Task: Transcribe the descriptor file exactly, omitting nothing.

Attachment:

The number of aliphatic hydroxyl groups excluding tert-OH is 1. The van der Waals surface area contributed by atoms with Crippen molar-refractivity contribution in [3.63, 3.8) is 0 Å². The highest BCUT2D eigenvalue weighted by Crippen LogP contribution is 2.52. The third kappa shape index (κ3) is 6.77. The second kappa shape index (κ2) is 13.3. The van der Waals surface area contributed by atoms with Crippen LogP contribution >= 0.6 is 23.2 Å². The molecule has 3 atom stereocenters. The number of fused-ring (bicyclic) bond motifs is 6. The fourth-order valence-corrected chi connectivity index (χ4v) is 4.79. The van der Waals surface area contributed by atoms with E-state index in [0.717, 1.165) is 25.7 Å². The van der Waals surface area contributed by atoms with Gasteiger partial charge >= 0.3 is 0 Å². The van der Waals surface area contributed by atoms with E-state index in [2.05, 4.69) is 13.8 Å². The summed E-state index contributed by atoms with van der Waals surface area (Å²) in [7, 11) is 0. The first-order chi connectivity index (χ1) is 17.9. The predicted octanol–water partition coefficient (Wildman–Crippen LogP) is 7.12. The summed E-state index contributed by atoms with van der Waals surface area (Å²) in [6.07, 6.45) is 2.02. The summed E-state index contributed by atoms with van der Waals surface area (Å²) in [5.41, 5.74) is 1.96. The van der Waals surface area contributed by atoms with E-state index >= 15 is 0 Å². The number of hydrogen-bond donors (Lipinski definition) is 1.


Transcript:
The number of aliphatic hydroxyl groups excluding tert-OH is 1. The van der Waals surface area contributed by atoms with Crippen molar-refractivity contribution in [3.63, 3.8) is 0 Å². The highest BCUT2D eigenvalue weighted by Crippen LogP contribution is 2.52. The third kappa shape index (κ3) is 6.77. The second kappa shape index (κ2) is 13.3. The van der Waals surface area contributed by atoms with Crippen LogP contribution >= 0.6 is 23.2 Å². The molecule has 3 atom stereocenters. The number of fused-ring (bicyclic) bond motifs is 6. The fourth-order valence-corrected chi connectivity index (χ4v) is 4.79. The van der Waals surface area contributed by atoms with E-state index in [0.717, 1.165) is 25.7 Å². The van der Waals surface area contributed by atoms with Gasteiger partial charge >= 0.3 is 0 Å². The van der Waals surface area contributed by atoms with E-state index in [2.05, 4.69) is 13.8 Å². The summed E-state index contributed by atoms with van der Waals surface area (Å²) in [7, 11) is 0. The first-order chi connectivity index (χ1) is 17.9. The predicted octanol–water partition coefficient (Wildman–Crippen LogP) is 7.12. The summed E-state index contributed by atoms with van der Waals surface area (Å²) in [6.07, 6.45) is 2.02. The summed E-state index contributed by atoms with van der Waals surface area (Å²) in [5.41, 5.74) is 1.96. The van der Waals surface area contributed by atoms with E-state index >= 15 is 0 Å². The number of hydrogen-bond donors (Lipinski definition) is 1.